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Mills to sign order mandating enforcement of face coverings

Large retail stores, lodging establishments, restaurants, and outdoor bars and tasting rooms in coastal counties will be required to enforce the face mask mandate.

AUGUSTA, Maine — In May, Gov. Janet Mills signed an Executive Order mandating that face coverings must be worn when out in public, effective May 1. Mills is taking measures a step further and says she will be signing a new order that will require public-facing businesses in coastal Maine towns to enforce this policy.

Mills said Wednesday that large retail stores, lodging establishments, restaurants, and outdoor bars and tasting rooms in the coastal counties of Hancock, Waldo, Knox, Lincoln, Sagadahoc, Cumberland, and York, and in the more populous cities of Bangor and Brewer and Lewiston and Auburn will need to enforce the State’s face covering policy that’s already in place.

“In the last week, states across the country, such as North Carolina, Nevada, Washington, and Oregon, have implemented similar strong measures related to face coverings, given the evidence that masks significantly reduce transmission of the virus,” Mills said in a statement.

Mills said the Executive Order reinforces the protocols that businesses should take in order to reopen. She said this requirement will be added to the COVID-19 Prevention Checklists businesses must follow in order to reopen. 

RELATED: Stage 3 reopening checklists released

Face coverings are largely considered the simplest way to prevent the spread of COVID-19. The U.S. Centers for Disease Control (CDC) says COVID-19 spreads mainly from person to person through respiratory droplets—produced by coughing, sneezing, talking, and raised voices—the droplets can land on people nearby or be inhaled into the lungs. Because of this, wearing cloth face coverings in public settings, especially when social distancing is difficult to maintain, is the most likely way to reduce the spread.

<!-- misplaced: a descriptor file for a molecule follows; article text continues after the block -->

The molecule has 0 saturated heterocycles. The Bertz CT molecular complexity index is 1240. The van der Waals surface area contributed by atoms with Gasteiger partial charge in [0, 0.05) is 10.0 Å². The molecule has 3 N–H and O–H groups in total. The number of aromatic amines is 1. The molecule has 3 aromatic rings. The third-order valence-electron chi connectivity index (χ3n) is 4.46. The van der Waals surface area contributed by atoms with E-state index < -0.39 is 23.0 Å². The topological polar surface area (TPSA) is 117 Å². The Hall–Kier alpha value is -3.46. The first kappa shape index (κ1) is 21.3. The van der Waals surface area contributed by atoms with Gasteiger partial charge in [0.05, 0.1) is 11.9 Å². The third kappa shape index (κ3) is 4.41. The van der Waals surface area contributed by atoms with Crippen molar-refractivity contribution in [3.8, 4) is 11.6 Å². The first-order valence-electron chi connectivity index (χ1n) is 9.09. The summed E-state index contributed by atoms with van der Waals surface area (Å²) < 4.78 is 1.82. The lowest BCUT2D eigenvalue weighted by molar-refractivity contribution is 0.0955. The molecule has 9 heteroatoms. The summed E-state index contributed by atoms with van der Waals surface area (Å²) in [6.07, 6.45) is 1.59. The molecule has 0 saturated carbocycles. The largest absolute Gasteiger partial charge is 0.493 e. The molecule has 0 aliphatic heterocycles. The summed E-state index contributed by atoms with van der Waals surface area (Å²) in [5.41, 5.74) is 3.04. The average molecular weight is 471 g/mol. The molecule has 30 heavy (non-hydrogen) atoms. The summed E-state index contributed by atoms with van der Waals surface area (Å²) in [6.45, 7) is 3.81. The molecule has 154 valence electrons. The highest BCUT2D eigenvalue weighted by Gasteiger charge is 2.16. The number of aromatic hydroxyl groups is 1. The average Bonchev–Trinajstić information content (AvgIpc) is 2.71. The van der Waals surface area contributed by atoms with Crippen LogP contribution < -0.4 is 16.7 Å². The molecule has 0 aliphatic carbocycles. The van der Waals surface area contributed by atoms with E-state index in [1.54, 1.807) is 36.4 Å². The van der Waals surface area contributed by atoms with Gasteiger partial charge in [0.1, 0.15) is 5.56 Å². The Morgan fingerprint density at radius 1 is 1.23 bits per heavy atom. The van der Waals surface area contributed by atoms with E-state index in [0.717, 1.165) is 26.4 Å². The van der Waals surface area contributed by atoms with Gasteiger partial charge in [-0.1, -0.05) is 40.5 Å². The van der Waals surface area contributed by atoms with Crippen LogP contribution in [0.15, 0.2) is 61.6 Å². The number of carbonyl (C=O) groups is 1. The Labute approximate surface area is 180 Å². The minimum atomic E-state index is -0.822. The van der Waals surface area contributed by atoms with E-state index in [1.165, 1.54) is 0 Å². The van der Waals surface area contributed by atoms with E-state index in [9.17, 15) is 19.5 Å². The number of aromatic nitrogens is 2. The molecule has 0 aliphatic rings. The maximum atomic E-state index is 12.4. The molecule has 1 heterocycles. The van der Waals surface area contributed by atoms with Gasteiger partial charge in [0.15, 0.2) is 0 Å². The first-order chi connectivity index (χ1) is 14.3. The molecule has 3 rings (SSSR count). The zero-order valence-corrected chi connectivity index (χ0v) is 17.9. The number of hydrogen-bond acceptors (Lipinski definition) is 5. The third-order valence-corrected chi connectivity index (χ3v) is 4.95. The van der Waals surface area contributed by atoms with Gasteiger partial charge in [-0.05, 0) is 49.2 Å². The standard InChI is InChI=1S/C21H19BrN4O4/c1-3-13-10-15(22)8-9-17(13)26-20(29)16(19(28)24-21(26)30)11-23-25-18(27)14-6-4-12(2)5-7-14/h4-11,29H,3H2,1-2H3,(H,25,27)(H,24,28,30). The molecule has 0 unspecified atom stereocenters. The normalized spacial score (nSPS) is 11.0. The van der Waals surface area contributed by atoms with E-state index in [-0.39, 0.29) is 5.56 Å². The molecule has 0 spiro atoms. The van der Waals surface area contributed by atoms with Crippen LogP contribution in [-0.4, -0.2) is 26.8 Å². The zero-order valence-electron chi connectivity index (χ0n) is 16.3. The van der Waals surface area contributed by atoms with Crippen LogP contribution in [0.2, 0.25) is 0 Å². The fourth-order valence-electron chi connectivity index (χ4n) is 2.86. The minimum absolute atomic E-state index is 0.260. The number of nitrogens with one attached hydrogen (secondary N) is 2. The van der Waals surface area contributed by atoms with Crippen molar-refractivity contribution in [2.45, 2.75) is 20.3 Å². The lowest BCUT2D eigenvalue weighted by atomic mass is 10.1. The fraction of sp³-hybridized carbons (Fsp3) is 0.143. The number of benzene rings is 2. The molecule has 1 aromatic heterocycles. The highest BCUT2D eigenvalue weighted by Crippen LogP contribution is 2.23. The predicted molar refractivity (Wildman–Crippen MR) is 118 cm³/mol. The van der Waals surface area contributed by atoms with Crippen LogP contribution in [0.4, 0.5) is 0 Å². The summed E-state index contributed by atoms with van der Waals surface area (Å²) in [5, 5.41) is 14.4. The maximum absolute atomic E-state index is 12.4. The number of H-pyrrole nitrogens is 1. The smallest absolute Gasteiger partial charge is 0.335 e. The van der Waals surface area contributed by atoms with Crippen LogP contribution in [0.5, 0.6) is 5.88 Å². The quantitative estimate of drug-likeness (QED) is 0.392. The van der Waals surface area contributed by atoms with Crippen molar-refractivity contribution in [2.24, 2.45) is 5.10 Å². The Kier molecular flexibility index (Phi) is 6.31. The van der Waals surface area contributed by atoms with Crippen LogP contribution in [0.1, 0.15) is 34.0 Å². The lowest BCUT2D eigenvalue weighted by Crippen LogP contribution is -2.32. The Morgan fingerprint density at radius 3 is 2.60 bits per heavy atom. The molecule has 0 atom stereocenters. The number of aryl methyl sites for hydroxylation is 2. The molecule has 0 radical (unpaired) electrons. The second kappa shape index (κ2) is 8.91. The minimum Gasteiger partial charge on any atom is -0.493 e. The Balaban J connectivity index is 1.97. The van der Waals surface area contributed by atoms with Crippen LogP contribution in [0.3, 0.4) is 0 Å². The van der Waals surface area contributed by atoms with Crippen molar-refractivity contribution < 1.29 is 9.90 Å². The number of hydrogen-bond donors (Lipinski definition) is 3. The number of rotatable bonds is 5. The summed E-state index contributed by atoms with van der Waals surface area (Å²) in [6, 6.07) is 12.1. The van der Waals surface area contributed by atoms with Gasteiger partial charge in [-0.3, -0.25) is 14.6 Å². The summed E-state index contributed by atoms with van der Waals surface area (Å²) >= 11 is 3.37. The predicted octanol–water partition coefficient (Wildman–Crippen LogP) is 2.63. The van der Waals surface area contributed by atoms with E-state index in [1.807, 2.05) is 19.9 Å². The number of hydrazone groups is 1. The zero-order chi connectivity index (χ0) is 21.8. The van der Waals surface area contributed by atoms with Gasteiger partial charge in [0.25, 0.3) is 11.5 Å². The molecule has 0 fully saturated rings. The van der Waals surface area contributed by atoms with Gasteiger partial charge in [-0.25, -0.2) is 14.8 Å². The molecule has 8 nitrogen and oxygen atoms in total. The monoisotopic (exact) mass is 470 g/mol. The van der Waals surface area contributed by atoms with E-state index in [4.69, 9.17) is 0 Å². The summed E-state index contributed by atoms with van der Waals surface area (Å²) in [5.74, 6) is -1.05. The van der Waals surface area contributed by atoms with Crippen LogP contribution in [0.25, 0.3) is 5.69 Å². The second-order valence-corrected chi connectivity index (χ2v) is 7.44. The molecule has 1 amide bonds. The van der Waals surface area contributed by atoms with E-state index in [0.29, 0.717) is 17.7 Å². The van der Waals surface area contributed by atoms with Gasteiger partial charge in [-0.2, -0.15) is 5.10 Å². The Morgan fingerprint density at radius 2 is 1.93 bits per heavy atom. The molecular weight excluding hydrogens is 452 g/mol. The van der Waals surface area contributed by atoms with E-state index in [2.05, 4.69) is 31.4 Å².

RELATED: Face coverings now required in public places in Maine

“Maine people should be proud of our successes to date, but residents and visitors alike must remain vigilant by wearing face coverings and practicing physical distancing and good hand hygiene,” Jeanne Lambrew, Commissioner of the Department of Health and Human Services (DHHS) said.

The CDC recognizes that wearing face coverings may not be possible in every situation for some people. However, exemptions for wearing face coverings, such as for medical conditions, vary from state to state. In Maine, face coverings are not required for children under the age of 2, for anyone who has trouble breathing or related medical conditions, or those who are otherwise unable to remove masks without assistance.

In the original Executive Order that requires face masks, Mills says, "A person who cannot wear a cloth face covering because of a medical condition is not required to produce medical documentation of the condition, provided that an employer may require such documentation from an employee in accordance with state and federal law."

Still, requiring face masks has been a Constitutional debate amid the coronavirus pandemic. Some businesses worry denying customers for not wearing face coverings will cause pushback from their customers and could even result in lawsuits.

Under the Health Insurance Portability and Accountability Act of 1996 (“HIPAA”), medical conditions are protected under the act’s privacy laws. So, businesses can ask if a medical condition is the reason wearing a face covering isn’t possible, but not what the condition is.

Lindsey Crete, the press secretary for Mills, told NEWS CENTER Maine, "The Governor recognizes that some people cannot wear a face covering for medical reasons, and businesses should be able to ask whether it is a medical reason that is preventing them from doing so."

“I have said repeatedly, we will continue to remain vigilant against this virus, and Maine people and visitors, as well as businesses and facilities operators, must take every step to protect themselves, their customers, and others around them,” Mills said. “Especially seeing the dangerous trends in southern and southwestern states after they lifted restrictions dramatically, we have to take this virus seriously, and we must continue to protect one another.”

Goldman Sachs economists suggest mandating face coverings would “likely increase face mask usage meaningfully,” which would slow the spread and thus have a positive impact on the economy.

"If a face mask mandate meaningfully lowers coronavirus infections, it could be valuable not only from a public health perspective but also from an economic perspective because it could substitute for renewed lockdowns that would otherwise hit GDP," the researchers wrote.

RELATED: National mask mandate could help US economy, Goldman Sachs says

The Governor's Office says it is working on the Executive Order, with the guidance and input of the Attorney General’s Office to clarify any legal issues, and intends to issue it in the coming days.


At NEWS CENTER Maine, we’re focusing our news coverage on the facts and not the fear around the illness. To see our full coverage, visit our coronavirus section, here: /coronavirus

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